- Personal invites. With the knowledge that many people have to hear the same message at least 10 times before it registers, the initial team of greeters sent out personal invitations to select members of the congregation, along with a link to the Sunday service. The invitation let the recipient know that they could all “sit together” during the service, not just watch it at the same time in their separate homes. These 'ambassadors' kept an eye open for their invited guests when they arrived in Altar.
- Post-experience survey. The staff also sent out a survey to all the registered users on the platform to get their sense of the experience. For those who had already attended, the survey allowed them to feel more buy-in to the platform. The registered users who had never attended were shown the results, which generates a bit of FOMO (fear of missing out) and drives adoption.
- Facebook announcements. Elim continues to use Facebook all week long to post snippets of the Sunday message and worship, as well as announcements that point members to Altar Live.
Impact on their community
Each week, the number of attendees gathering in Altar Live increases. The greeters stimulate participation by offering hello’s and helpful instructions in the general chat, and inviting anonymous guests to go ahead and log in so they can choose a seat.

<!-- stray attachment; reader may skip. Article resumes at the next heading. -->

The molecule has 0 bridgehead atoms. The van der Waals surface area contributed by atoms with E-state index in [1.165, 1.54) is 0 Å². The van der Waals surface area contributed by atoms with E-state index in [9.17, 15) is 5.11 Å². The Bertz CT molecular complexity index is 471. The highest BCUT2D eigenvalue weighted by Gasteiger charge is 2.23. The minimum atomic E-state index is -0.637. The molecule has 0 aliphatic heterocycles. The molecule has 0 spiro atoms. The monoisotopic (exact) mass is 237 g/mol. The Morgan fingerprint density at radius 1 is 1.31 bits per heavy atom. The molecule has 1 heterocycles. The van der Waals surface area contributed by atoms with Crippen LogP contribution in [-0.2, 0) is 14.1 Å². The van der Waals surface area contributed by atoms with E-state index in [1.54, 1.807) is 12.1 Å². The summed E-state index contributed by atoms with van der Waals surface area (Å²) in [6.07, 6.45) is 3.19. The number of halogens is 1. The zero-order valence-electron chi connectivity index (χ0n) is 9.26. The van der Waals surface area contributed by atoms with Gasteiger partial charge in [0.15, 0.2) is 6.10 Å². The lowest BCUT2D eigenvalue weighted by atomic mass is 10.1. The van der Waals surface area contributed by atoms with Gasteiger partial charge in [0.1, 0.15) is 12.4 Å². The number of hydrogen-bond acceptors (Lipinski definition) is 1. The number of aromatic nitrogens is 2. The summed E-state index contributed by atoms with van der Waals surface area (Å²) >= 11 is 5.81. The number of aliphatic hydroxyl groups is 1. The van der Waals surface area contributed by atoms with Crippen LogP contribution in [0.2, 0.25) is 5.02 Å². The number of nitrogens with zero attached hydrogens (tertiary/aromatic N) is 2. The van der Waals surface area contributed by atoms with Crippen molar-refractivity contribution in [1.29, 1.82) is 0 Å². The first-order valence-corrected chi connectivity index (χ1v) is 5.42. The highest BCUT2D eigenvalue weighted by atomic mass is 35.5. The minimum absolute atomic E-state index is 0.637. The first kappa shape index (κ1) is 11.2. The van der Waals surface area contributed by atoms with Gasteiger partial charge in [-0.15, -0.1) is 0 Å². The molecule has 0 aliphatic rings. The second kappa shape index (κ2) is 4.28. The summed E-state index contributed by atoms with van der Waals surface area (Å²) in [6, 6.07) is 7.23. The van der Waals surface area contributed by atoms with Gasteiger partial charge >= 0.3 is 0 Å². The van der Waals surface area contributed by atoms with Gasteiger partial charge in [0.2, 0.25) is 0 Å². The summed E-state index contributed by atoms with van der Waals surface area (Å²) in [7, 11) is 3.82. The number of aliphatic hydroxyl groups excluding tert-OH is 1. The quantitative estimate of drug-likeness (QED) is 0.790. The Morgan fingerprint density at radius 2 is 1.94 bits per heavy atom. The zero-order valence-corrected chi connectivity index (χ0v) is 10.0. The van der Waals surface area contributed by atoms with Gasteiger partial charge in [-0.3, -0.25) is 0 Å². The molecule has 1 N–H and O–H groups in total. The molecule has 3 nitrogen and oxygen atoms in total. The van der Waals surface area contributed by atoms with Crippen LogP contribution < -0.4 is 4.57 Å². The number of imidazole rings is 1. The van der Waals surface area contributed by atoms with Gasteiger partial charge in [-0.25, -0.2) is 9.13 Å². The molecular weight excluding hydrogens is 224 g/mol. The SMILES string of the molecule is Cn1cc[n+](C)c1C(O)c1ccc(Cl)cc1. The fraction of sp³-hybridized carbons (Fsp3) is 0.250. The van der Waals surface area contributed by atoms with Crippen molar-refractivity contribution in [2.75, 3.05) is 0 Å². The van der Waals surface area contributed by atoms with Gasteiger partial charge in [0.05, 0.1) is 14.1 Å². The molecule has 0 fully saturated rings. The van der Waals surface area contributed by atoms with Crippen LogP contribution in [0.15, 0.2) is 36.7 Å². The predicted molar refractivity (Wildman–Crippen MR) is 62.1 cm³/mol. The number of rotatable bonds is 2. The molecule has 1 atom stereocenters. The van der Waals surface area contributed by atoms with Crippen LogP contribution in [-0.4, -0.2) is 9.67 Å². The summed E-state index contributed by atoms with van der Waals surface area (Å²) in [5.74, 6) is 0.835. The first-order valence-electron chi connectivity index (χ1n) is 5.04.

The dynamic of seeing people’s names (even if they are not chatting), and sitting together with a small set of people in a row or at a table, has led to some delightful experiences.
- From filling out a Connect Card to meeting the pastor: An altogether new member to the Elim community signed in, and responded to a Greeter’s invitation to join her in a row for a face-to-face experience during the livestream. This was her first time at any church, and she is now enrolled in the next steps program at Elim, along with two other first-time visitors. Some of the newcomers sat with the Lead Pastor, Marvin Wojda, for coffee at a table in the Atrium.
- People checking out the church: A citizen of Brazil who is planning to move to Saskatchewan for a PhD program at the nearby university attended from a continent away to check out the local churches. After spending some time getting to know several people thru direct messaging, he is now planning to attend Elim online, and then join in person when he arrives in the fall.
- Regular attendees making new friends: Two people who have been involved and attending Elim for 15+ years met for the first time on Altar Live. Somehow their paths had never crossed until two weeks ago but now they’ve sat together on Altar Live for three weeks.
- Even a way to connect youth! Two girls in separate grades who had never met discovered each other as they sat next to their respective moms -- the mothers had joined a table in the Atrium, and the girls sat alongside. In the process, the two girls discovered that they both love reading were able to talk about their favorite books.
Elim is a large church, with around 2,500 who call it their home church. Elim has recently registered for Altar Academy to explore, along with some of their church peers, the types of digital ministry they might establish in the coming months and years.